Cole, 1893–1964, U.S. composer.
David, 1780–1843, U.S. naval officer.
his son, David Dixon
[dik-suh n] /ˈdɪk sən/ (Show IPA), 1813–91, Union naval officer in the Civil War.
Edwin Stanton, 1870–1941, U.S. film director.
Gene (Gene Stratton Porter) 1868–1924, U.S. novelist.
Sir George, 1920–2002, British chemist: Nobel prize 1967.
Katherine Anne, 1890–1980, U.S. writer.
Noah, 1811–92, U.S. educator, writer, and lexicographer.
Rodney Robert, 1917–85, British biochemist: Nobel Prize in medicine 1972.
William Sydney (“O. Henry”) 1862–1910, U.S. short-story writer.
a male given name.
a person employed to carry luggage, parcels, supplies, etc, esp at a railway station or hotel
(in hospitals) a person employed to move patients from place to place
(US & Canadian) a railway employee who waits on passengers, esp in a sleeper
(E African) a manual labourer
(mainly Brit) a person in charge of a gate or door; doorman or gatekeeper
a person employed by a university or college as a caretaker and doorkeeper who also answers enquiries
a person in charge of the maintenance of a building, esp a block of flats
(RC Church) Also called ostiary. a person ordained to what was formerly the lowest in rank of the minor orders
(Brit) a dark sweet ale brewed from black malt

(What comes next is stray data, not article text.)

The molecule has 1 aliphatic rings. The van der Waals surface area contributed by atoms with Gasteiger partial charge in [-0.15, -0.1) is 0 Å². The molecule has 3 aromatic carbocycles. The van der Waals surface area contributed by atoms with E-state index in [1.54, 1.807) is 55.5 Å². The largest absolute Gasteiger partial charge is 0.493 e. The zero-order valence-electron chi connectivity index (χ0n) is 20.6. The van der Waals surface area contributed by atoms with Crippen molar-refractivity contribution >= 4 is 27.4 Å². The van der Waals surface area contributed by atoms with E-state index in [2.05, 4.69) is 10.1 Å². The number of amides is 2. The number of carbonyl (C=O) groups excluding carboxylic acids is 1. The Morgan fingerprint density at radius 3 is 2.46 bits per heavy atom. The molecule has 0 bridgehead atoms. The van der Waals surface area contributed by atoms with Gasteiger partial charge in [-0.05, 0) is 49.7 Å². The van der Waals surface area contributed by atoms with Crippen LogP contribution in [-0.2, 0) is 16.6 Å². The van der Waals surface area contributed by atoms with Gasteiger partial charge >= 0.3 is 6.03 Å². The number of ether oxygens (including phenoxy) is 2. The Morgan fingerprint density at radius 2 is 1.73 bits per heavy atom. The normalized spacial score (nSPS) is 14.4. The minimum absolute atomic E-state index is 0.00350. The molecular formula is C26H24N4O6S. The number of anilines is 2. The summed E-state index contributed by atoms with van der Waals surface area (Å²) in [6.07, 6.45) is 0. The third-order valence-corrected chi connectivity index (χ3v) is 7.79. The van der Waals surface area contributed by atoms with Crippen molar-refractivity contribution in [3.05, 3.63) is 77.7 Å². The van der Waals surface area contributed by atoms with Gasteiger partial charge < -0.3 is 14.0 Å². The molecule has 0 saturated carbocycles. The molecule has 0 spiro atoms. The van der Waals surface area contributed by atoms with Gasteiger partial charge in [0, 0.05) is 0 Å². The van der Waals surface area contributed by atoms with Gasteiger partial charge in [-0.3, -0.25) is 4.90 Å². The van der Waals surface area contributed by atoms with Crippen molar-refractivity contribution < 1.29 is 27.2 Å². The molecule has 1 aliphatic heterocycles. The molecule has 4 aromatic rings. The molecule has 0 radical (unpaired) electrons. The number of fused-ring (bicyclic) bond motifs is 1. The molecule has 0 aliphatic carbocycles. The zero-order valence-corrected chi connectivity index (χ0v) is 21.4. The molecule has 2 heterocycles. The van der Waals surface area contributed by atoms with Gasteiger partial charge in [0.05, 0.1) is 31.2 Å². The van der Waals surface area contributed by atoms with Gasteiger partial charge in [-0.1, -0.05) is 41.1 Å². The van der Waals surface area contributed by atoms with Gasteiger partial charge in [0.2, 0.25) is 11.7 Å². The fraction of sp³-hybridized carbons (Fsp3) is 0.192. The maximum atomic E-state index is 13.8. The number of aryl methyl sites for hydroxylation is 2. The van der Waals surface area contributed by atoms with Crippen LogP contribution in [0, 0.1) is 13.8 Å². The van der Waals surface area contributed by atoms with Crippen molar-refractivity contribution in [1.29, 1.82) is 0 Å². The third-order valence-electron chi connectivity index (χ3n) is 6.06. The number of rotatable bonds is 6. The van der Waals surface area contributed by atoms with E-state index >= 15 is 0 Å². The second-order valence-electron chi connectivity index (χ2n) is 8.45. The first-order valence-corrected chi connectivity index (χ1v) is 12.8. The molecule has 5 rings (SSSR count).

Cole. 1893–1964, US composer and lyricist of musical comedies. His most popular songs include Night and Day and Let’s do It
George, Baron Porter of Luddenham. 1920–2002, British chemist, who shared a Nobel prize for chemistry in 1967 for his work on flash photolysis
Katherine Anne. 1890–1980, US short-story writer and novelist. Her best-known collections of stories are Flowering Judas (1930) and Pale Horse, Pale Rider (1939)
Rodney Robert. 1917–85, British biochemist: shared the Nobel prize for physiology or medicine 1972 for determining the structure of an antibody
William Sidney. original name of O. Henry
British biochemist who shared with George Edelman the 1972 Nobel Prize for physiology or medicine for their study of the chemical structure of antibodies.
William, 1st Earl of Chatham, 1708–78, British statesman. his son, William, 1759–1806, British statesman: prime minister 1783–1801, 1804–06. Contemporary Examples David Gergen, I’m Cheating On You Jessi Klein November 2, 2008 How Brad Escaped Mara Reinstein November 23, 2008 Rob Lowe: Don’t Hate Me Because I’m Beautiful Tricia Romano April 7, 2014 March Madness: Which […]
a person who posts bills and advertisements. Historical Examples Plays–First Series August Strindberg noun a person who is employed to stick advertising posters to walls, fences, etc
Samuel, 1751–77, U.S. patriot during the American Revolution: rode with Paul Revere and William Dawes to warn Colonists that British troops were marching from Boston, April 18, 1775. William, 1726–95, American Revolutionary military leader. William Hickling [hik-ling] /ˈhɪk lɪŋ/ (Show IPA), 1796–1859, U.S. historian (grandson of William Prescott). a city in central Arizona. Contemporary Examples […]
Thomas, born 1937, U.S. novelist. William, 1590?–1662, English colonist in America. Contemporary Examples ‘Telegraph Avenue’: Michael Chabon on His Obsessive Novel of Fandom Josh Dzieza September 10, 2012 The National Book Awards Longlist for Fiction September 18, 2013 Encounters With Thomas Pynchon Nick Romeo October 4, 2011 Joseph McElroy’s ‘Cannonball’ Is the Meta Iraq War […]